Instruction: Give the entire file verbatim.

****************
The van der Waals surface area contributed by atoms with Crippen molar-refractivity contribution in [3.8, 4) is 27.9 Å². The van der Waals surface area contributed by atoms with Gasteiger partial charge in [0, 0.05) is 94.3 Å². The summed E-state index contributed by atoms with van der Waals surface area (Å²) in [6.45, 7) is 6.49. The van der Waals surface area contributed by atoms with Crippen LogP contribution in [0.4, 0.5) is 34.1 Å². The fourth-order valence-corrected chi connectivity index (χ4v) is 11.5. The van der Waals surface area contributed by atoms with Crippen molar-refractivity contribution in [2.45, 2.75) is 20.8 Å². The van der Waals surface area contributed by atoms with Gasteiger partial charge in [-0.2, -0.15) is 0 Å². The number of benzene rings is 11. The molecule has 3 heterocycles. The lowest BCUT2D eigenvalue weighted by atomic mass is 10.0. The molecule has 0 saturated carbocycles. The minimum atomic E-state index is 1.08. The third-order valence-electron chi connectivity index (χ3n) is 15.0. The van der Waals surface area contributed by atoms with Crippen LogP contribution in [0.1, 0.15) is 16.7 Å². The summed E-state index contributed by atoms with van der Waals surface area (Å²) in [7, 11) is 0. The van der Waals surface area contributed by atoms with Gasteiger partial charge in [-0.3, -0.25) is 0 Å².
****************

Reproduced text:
The van der Waals surface area contributed by atoms with Crippen molar-refractivity contribution in [3.8, 4) is 27.9 Å². The van der Waals surface area contributed by atoms with Gasteiger partial charge in [0, 0.05) is 94.3 Å². The summed E-state index contributed by atoms with van der Waals surface area (Å²) in [6.45, 7) is 6.49. The van der Waals surface area contributed by atoms with Crippen LogP contribution in [0.4, 0.5) is 34.1 Å². The fourth-order valence-corrected chi connectivity index (χ4v) is 11.5. The van der Waals surface area contributed by atoms with Crippen molar-refractivity contribution in [2.45, 2.75) is 20.8 Å². The van der Waals surface area contributed by atoms with Gasteiger partial charge in [-0.2, -0.15) is 0 Å². The number of benzene rings is 11. The molecule has 3 heterocycles. The lowest BCUT2D eigenvalue weighted by atomic mass is 10.0. The molecule has 0 saturated carbocycles. The minimum atomic E-state index is 1.08. The third-order valence-electron chi connectivity index (χ3n) is 15.0. The van der Waals surface area contributed by atoms with Crippen LogP contribution in [0.1, 0.15) is 16.7 Å². The summed E-state index contributed by atoms with van der Waals surface area (Å²) in [7, 11) is 0. The van der Waals surface area contributed by atoms with Gasteiger partial charge in [-0.3, -0.25) is 0 Å².